- Associated Press - Sunday, February 16, 2014
Gay-marriage foes scrambling after court setbacks

JEFFERSON CITY, Mo. (AP) - Opponents of same-sex marriage are scrambling to find effective responses, in Congress and state legislatures, to a rash of court rulings that would force some of America’s most conservative states to accept gay nuptials.

Some gay-marriage foes are backing a bill recently introduced in both chambers of Congress that would leave states fully in charge of their marriage policies, though the measure stands little chance of passage. In the states, they are endorsing a multitude of bills - some intended to protect gay-marriage bans, others to assert a right, based on religious freedom, to have nothing to do with gay marriages should those bans be struck down.

In Utah, Oklahoma, Kentucky and Virginia, federal judges have voided part or all of the bans on same-sex marriage that voters approved between 2004 and 2006. Each of the rulings has been stayed pending appeals, and a final nationwide resolution may be a few years away in the U.S. Supreme Court.

The trend is unsettling to the activists who oppose gay marriage, and some have called for extraordinary measures in response.

Alabama Chief Justice Roy Moore, known for fighting to display the Ten Commandments in a judicial building, has written to all 50 governors urging them to support a federal constitutional amendment defining marriage as between only a man and a woman.

In Missouri, where voters approved a gay-marriage ban in 2004, eight Republican House members filed articles of impeachment against Democratic Gov. Jay Nixon after he ordered his administration to accept joint tax returns from same-sex couples who were legally married in other states. The Republican House leader has yet to schedule the matter for public hearings, but some GOP sponsors insist they are serious.


TVA plans to open $1 billion gas plant in Ky

GREENVILLE, Ky. (AP) - The Tennessee Valley Authority is hoping to open a $1 billion gas plant within three years in western Kentucky to replace its two oldest coal-fired facilities.

TVA board members learned this week that construction on the high-efficiency, combined-cycle natural gas plant will begin later this year, with a targeted completion date of summer 2017. The new facility is expected to have the capacity to generate 1,000 megawatts of power, comparable in scope to the two coal-fired plants that were built nearly 60 years ago.

TVA spokesman Scott Brooks told The Daily News (https://bit.ly/1hl7w3W) the new plant will ensure power stability on the northern end of the energy cooperative’s power grid and meet federal environmental regulatory requirements.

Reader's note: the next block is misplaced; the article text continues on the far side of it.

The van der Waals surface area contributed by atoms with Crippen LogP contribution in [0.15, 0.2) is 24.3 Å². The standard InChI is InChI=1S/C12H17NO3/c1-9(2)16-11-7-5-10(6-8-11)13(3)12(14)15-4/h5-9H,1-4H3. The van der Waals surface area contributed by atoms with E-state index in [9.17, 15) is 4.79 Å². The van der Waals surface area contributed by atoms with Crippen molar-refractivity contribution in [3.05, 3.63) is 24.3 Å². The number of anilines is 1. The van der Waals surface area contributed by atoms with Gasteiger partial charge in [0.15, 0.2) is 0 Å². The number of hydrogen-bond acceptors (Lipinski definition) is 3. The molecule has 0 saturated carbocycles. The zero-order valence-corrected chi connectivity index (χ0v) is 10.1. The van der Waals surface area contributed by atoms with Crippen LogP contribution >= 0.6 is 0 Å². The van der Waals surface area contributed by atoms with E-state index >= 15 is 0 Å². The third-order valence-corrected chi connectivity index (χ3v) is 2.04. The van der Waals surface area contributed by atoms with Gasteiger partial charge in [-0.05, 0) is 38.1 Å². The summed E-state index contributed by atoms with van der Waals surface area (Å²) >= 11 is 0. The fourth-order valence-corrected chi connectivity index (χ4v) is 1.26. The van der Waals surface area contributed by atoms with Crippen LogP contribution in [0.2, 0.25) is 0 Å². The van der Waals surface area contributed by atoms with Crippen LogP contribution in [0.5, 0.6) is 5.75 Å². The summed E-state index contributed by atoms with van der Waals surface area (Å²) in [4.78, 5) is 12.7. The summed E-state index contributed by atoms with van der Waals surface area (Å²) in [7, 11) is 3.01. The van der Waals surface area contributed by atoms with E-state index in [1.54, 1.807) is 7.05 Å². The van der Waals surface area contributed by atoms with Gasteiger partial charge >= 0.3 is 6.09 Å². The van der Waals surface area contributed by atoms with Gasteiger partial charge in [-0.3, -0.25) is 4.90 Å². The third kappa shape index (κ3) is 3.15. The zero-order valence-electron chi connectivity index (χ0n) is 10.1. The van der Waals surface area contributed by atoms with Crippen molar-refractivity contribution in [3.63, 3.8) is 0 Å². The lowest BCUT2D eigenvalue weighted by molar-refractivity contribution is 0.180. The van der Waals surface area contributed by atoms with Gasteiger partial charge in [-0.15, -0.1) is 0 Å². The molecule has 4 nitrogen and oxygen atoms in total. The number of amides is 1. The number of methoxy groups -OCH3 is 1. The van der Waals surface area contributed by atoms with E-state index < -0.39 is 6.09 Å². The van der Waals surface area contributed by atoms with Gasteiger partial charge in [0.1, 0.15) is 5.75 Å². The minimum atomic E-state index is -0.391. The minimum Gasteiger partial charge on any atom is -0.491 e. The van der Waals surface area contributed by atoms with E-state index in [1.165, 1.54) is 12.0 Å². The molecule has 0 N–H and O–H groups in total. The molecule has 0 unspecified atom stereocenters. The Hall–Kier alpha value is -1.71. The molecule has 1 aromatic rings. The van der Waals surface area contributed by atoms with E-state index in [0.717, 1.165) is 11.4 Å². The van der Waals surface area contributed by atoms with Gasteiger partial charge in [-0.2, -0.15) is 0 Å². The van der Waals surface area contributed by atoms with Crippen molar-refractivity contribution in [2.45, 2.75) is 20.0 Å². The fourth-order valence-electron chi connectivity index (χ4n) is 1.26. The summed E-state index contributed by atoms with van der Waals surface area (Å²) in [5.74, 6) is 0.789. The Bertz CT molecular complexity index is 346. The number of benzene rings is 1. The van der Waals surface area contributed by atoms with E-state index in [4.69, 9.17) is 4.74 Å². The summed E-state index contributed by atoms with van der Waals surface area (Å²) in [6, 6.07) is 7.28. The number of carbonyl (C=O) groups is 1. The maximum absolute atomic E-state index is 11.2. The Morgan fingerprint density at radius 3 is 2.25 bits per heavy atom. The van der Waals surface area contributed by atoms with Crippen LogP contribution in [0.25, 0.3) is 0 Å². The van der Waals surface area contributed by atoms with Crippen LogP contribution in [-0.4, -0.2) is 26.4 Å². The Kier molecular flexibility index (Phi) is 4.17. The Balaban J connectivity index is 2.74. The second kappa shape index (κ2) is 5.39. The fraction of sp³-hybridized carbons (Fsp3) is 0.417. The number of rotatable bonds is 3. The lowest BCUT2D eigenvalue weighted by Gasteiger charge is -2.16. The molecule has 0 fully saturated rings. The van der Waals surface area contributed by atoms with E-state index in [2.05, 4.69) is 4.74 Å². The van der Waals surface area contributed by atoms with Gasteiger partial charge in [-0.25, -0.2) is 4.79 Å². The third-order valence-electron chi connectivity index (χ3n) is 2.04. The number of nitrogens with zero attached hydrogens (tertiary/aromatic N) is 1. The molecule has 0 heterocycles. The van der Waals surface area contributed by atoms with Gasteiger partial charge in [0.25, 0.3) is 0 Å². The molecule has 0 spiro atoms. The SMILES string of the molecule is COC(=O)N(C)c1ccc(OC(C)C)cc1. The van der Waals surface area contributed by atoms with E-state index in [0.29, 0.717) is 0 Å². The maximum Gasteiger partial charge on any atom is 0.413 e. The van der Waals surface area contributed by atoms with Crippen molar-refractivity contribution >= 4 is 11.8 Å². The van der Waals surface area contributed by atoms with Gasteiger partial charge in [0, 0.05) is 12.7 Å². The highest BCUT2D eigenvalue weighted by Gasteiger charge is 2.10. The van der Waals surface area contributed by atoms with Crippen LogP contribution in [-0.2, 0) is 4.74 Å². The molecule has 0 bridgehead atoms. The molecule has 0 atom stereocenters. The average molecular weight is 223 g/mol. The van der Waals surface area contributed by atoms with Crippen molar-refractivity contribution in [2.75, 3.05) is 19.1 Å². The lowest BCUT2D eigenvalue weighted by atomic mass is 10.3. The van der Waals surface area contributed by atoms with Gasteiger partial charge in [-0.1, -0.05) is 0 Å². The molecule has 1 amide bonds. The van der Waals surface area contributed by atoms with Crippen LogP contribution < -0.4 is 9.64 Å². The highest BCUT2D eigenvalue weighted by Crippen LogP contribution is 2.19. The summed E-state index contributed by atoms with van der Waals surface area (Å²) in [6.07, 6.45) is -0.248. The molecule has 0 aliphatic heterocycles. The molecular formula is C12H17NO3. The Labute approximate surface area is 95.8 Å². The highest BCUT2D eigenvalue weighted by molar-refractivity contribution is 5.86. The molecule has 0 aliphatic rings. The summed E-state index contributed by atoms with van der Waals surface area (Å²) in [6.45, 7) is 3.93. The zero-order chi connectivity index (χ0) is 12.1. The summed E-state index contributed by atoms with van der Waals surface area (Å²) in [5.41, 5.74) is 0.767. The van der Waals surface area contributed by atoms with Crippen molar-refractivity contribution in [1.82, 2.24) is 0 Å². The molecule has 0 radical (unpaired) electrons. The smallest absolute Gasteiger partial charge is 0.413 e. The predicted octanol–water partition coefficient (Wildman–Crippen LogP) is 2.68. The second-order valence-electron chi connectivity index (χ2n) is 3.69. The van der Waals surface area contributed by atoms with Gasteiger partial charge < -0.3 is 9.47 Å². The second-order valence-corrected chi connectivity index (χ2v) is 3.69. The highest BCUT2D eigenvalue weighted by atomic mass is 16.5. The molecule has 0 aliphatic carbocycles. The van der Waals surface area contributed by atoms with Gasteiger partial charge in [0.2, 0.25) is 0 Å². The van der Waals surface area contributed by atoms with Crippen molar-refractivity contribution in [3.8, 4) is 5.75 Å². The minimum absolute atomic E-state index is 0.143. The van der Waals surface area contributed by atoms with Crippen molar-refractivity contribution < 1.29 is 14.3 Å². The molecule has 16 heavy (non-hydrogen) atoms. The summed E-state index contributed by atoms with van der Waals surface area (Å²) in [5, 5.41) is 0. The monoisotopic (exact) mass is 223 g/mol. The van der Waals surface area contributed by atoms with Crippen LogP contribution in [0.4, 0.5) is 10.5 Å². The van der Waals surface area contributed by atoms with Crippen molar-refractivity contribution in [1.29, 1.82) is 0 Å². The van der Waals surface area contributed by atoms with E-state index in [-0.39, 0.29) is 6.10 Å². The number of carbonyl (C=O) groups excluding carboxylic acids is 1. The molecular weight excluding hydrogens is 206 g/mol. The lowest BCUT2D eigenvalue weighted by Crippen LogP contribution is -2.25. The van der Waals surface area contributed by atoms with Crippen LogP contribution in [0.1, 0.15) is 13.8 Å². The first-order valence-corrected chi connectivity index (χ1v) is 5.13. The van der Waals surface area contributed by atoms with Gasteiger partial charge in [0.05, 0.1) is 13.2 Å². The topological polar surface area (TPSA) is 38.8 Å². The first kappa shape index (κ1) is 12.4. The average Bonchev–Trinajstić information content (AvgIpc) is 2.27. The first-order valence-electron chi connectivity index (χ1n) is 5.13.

“It’s important that we try to maintain capacity,” Brooks said. “This is still an investment in Muhlenberg County and central Kentucky where coal is going to remain an important part of our portfolio. We’re trying to achieve a balance of nuclear, coal, gas and hydro power.”

TVA provides power to 9 million consumers in a seven-state area.

When finished, the gas plant will have three combustion turbines through which hot gas and exhaust will expand and turn a generator.


Transylvania University plans to replace 2 dorms

LEXINGTON, Ky. (AP) - Transylvania University in Lexington plans to tear down two aging dorms and build at least two new ones -and possibly a third - as part of a modernization effort aimed at attracting more students to the liberal arts college.

University Vice President Marc Matthews told the Lexington Herald-Leader (https://bit.ly/1dTe9SYhttps://bit.ly/1dTe9SY ) the Clay and Davis dorms are “basically barracks” and not up to the standards of a 21st Century living facility.

The dorms house 150 men each and have communal showers on each floor. That’s not what many students now expect in student housing, Mathews said.

“I don’t think anyone has not come here because of the dorms, but I don’t think anyone has come here because of the dorms either,” Mathews said.

Plans for the new residence halls include suites, with two rooms sharing one bathroom. That’s the trend in student housing and is similar to most of the on-campus housing on Transy’s campus. The university applied to the city Board of Adjustment late last month to tear down two halls on campus - Clay, a freshmen dorm, and Davis, an upperclassman dorm.

University officials said this week that the prospective third dorm is years away. If the application for a special use is approved by the Board of Adjustment at a Feb. 28 meeting, an internal campus committee must approve the plans, then the issue must go to the Transylvania Board of Trustees.


Ex-Toyota contractor found guilty of hacking

LEXINGTON, Ky. (AP) - A computer programmer from central Kentucky who once did contract work for Toyota remains in federal custody after being convicted of hacking into and damaging computers used by the automobile maker.

A federal jury this week found Ibrahimshah Shahulhameed guilty of intentionally sabotaging and crashing Toyota Motor Manufacturing Kentucky’s supplier computer network.

The five-day trial concluded Tuesday in federal court in Lexington.

Prosecutors say Shahulhameed, a citizen of India, did more than $5,000 in damage to the company’s computers on Aug. 23 and Aug. 24, 2012 at the Scott County Camry plant. Prosecutors say Shahulhameed rendered the system in operable in some cases and, in others, prevented other Toyota employees from accessing the system.

Shahulhameed is scheduled for sentencing May 8.

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